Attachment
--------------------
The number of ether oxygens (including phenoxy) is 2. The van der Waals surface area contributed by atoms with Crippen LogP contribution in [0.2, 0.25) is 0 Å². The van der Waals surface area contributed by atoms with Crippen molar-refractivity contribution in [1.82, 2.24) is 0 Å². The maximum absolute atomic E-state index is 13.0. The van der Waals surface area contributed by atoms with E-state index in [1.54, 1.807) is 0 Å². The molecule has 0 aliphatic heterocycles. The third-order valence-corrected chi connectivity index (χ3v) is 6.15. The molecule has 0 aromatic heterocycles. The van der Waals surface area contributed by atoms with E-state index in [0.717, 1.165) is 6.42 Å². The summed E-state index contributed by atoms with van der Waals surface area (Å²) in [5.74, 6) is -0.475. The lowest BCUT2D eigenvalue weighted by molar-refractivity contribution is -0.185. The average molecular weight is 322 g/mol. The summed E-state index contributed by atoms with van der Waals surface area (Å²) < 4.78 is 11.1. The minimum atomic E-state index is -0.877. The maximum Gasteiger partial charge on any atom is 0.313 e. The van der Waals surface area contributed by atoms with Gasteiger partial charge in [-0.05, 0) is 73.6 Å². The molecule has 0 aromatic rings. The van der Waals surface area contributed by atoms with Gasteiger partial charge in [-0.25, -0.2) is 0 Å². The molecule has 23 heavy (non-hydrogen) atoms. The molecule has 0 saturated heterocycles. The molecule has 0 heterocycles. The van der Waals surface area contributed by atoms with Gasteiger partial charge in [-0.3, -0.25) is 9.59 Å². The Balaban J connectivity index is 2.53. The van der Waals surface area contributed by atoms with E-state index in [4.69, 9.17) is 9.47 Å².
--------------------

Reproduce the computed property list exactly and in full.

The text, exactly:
The number of ether oxygens (including phenoxy) is 2. The van der Waals surface area contributed by atoms with Crippen LogP contribution in [0.2, 0.25) is 0 Å². The van der Waals surface area contributed by atoms with Crippen molar-refractivity contribution in [1.82, 2.24) is 0 Å². The maximum absolute atomic E-state index is 13.0. The van der Waals surface area contributed by atoms with E-state index in [1.54, 1.807) is 0 Å². The molecule has 0 aliphatic heterocycles. The third-order valence-corrected chi connectivity index (χ3v) is 6.15. The molecule has 0 aromatic heterocycles. The van der Waals surface area contributed by atoms with E-state index in [0.717, 1.165) is 6.42 Å². The summed E-state index contributed by atoms with van der Waals surface area (Å²) in [5.74, 6) is -0.475. The lowest BCUT2D eigenvalue weighted by molar-refractivity contribution is -0.185. The average molecular weight is 322 g/mol. The summed E-state index contributed by atoms with van der Waals surface area (Å²) < 4.78 is 11.1. The minimum atomic E-state index is -0.877. The maximum Gasteiger partial charge on any atom is 0.313 e. The van der Waals surface area contributed by atoms with Gasteiger partial charge in [-0.05, 0) is 73.6 Å². The molecule has 0 aromatic rings. The van der Waals surface area contributed by atoms with Gasteiger partial charge in [-0.25, -0.2) is 0 Å². The molecule has 23 heavy (non-hydrogen) atoms. The molecule has 0 saturated heterocycles. The molecule has 0 heterocycles. The van der Waals surface area contributed by atoms with Gasteiger partial charge in [-0.3, -0.25) is 9.59 Å². The Balaban J connectivity index is 2.53. The van der Waals surface area contributed by atoms with E-state index in [4.69, 9.17) is 9.47 Å².